Sunday, 20 September 2015

Simplicity is Overrated

I wonder why I find it so difficult to keep things ‘“simple”? One of my customers requested simple and minimal quilting but I ran into difficulty when I realised that the borders were full and wavy. I should have noticed sooner - the easiest and quickest thing would have been to remove and reattach the borders but I unwisely reckoned that I could keep on quilting to get them under control. The bottom border had an excess of 3 inches so I had to make a generous tuck and hide the little pleats with additional spirals. I decided that there would need to be matching quilting in the other borders and randomly filled spirals across the quilt to make it look like a planned design choice. I really liked the end result but a job that should have taken half a day took almost 2 days. 

In contrast, an automated pantograph called “Honeycvomb” looked fantastic on a very nice purple and cream snowball block quilt. It is one of those designs that looks great on all sorts of quilts and I wondered why I had not just done this with the previous one;) Since I had to post that quilt back to its owner, I decided to block Tartan Tattoo once more for good luck before sending it of to Holland in good time for the OEQC in Maastricht.

As a reward for completing 2 customer quilts, I allowed myself time to work on the Gloria Loughman workshop piece. There was a point, after 5 hours of messing about with Indian wood blocks, when I wondered whether I had gone too far. Things could only get much worse or considerably better after quilting hundreds of overlapping circles. I decided that shisha mirrors might add a little something so I was delighted when an Ebay purchase arrived within 24 hours. The crochet circles were a bit cheap and nasty but they looked fine alongside the other hot-fix mirror circles. If only I could learn how to make tiny crochet circles then I could add shisha mirrors to everything.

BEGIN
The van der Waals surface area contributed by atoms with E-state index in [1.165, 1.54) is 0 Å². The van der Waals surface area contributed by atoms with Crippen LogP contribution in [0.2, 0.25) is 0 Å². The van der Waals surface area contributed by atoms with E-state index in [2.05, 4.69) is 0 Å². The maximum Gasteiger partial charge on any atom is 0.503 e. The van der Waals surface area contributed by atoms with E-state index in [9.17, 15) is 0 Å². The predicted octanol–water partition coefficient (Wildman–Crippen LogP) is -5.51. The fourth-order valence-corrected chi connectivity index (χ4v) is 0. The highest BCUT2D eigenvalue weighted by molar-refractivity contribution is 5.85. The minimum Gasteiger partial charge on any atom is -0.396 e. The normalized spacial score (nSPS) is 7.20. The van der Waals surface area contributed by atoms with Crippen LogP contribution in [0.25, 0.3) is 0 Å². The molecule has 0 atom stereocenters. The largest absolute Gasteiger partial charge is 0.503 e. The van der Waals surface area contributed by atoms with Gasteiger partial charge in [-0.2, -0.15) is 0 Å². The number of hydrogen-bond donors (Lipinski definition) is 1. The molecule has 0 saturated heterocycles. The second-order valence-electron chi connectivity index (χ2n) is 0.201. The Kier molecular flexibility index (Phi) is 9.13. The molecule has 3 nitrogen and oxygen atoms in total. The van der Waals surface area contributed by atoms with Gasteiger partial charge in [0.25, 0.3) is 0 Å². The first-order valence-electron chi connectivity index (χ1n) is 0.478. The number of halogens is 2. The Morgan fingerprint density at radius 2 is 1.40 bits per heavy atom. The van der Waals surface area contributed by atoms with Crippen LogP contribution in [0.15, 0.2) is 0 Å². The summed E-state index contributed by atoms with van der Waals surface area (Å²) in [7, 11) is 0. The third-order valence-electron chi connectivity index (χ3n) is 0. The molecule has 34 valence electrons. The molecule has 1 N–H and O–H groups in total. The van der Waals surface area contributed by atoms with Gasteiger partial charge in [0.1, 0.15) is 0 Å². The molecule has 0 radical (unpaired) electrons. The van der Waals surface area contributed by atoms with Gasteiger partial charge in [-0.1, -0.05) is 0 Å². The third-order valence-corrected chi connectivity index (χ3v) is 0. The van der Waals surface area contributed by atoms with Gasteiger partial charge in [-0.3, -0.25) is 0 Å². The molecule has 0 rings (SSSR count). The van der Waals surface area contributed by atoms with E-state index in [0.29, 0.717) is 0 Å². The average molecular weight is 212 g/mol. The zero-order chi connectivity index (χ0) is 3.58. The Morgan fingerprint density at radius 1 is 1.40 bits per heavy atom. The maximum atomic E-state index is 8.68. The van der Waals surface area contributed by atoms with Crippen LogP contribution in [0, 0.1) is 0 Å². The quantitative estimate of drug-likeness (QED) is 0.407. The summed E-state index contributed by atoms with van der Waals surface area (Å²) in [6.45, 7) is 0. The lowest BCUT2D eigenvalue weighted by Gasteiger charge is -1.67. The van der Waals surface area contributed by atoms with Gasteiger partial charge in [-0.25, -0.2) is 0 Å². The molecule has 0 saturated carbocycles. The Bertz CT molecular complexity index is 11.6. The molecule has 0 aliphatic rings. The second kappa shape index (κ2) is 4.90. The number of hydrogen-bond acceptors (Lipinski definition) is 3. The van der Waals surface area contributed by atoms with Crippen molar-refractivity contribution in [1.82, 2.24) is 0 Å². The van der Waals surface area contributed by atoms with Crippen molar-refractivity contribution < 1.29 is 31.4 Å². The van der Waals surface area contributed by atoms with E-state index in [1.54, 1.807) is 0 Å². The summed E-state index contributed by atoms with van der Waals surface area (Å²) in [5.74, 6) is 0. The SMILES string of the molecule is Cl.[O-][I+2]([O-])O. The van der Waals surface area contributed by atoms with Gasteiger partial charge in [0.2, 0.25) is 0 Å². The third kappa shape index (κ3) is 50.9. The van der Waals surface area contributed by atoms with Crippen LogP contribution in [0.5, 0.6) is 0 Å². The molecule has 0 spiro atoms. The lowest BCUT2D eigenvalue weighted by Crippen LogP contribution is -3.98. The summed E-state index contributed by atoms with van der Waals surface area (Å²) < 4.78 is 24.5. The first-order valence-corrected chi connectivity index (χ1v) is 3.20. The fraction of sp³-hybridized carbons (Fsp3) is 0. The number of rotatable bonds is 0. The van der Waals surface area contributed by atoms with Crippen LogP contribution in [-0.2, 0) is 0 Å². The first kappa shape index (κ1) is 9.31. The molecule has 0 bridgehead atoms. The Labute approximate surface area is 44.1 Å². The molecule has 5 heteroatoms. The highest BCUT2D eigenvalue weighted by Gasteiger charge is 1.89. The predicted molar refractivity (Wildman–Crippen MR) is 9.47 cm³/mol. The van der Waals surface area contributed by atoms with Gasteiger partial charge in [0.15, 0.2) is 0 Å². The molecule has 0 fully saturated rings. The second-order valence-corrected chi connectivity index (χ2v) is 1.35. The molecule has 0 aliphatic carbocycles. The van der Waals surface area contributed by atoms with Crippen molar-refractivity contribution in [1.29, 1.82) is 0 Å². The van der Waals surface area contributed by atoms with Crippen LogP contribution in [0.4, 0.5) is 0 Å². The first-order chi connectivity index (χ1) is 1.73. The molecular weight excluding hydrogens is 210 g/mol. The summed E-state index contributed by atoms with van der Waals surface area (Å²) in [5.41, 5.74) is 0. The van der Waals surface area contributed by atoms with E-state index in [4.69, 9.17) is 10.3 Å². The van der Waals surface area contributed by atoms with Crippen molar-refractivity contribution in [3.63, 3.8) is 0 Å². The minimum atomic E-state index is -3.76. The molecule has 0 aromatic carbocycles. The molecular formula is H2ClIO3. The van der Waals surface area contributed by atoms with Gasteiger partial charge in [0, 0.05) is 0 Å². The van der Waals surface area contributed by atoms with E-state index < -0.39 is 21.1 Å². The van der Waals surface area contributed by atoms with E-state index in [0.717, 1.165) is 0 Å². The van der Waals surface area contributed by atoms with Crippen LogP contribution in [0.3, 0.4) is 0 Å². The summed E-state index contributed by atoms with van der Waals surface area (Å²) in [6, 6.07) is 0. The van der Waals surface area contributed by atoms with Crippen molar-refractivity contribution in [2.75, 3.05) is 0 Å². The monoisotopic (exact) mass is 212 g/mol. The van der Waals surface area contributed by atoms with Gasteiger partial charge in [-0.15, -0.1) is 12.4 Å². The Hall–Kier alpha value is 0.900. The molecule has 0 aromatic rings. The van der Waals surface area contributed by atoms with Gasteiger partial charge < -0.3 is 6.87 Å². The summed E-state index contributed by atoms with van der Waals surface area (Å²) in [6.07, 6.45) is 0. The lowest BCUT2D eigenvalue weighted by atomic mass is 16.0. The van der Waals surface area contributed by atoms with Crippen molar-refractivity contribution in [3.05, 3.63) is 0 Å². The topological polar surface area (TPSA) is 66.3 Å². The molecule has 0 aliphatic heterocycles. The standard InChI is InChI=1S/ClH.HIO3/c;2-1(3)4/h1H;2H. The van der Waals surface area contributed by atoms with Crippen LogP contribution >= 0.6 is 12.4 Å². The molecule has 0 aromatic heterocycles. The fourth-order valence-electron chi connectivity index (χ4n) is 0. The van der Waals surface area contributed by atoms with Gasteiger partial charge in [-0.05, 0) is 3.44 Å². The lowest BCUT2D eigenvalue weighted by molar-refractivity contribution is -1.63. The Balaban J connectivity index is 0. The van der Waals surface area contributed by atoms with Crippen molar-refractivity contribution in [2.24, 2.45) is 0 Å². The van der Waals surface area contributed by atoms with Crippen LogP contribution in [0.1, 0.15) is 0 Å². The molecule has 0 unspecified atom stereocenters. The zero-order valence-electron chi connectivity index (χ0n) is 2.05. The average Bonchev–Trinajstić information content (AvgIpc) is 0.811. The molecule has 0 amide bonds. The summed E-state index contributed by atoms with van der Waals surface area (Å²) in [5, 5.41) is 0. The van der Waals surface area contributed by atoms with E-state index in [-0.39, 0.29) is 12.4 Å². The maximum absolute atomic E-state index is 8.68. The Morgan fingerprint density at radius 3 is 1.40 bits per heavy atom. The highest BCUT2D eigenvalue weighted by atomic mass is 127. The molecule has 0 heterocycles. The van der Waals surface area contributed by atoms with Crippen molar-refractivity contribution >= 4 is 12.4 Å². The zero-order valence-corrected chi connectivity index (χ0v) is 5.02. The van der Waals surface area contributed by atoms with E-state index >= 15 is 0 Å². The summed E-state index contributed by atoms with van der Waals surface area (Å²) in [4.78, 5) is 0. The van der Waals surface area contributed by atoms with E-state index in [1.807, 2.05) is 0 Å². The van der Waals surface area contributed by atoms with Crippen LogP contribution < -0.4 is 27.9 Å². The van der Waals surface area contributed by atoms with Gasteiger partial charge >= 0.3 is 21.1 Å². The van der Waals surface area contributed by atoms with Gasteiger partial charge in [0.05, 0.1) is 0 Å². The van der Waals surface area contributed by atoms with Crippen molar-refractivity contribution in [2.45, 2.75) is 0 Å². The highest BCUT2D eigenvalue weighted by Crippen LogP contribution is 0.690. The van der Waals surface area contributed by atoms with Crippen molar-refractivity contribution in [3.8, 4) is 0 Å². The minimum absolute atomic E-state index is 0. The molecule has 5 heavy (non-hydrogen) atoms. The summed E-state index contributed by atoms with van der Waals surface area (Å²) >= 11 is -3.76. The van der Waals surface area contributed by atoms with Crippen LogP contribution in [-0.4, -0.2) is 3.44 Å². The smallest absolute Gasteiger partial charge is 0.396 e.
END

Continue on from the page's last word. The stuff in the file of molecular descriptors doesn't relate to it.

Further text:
I spent some more time working on prototype “blocks” for one of the top-secret projects. I kept adjusting the size, shape, construction method, and combination of fabrics. It was annoying that the Kaffe Fasset stripes seemed to be the stingiest possible 25cm long-quarters and I struggled to get not-quite 10” cuts out of them. I am hoping that the other fabrics will arrive this week so I can crack on with this. 

Because I am waiting for some yarn to arrive from Bulgaria, I still have to complete my couching experiments on the Q24 before I can start on BzB and decide whether additional colour is added before or after quilting. At least the new supply of wadding has arrived so I can no longer use the excuse that I don’t have almost all of the raw materials to get going…

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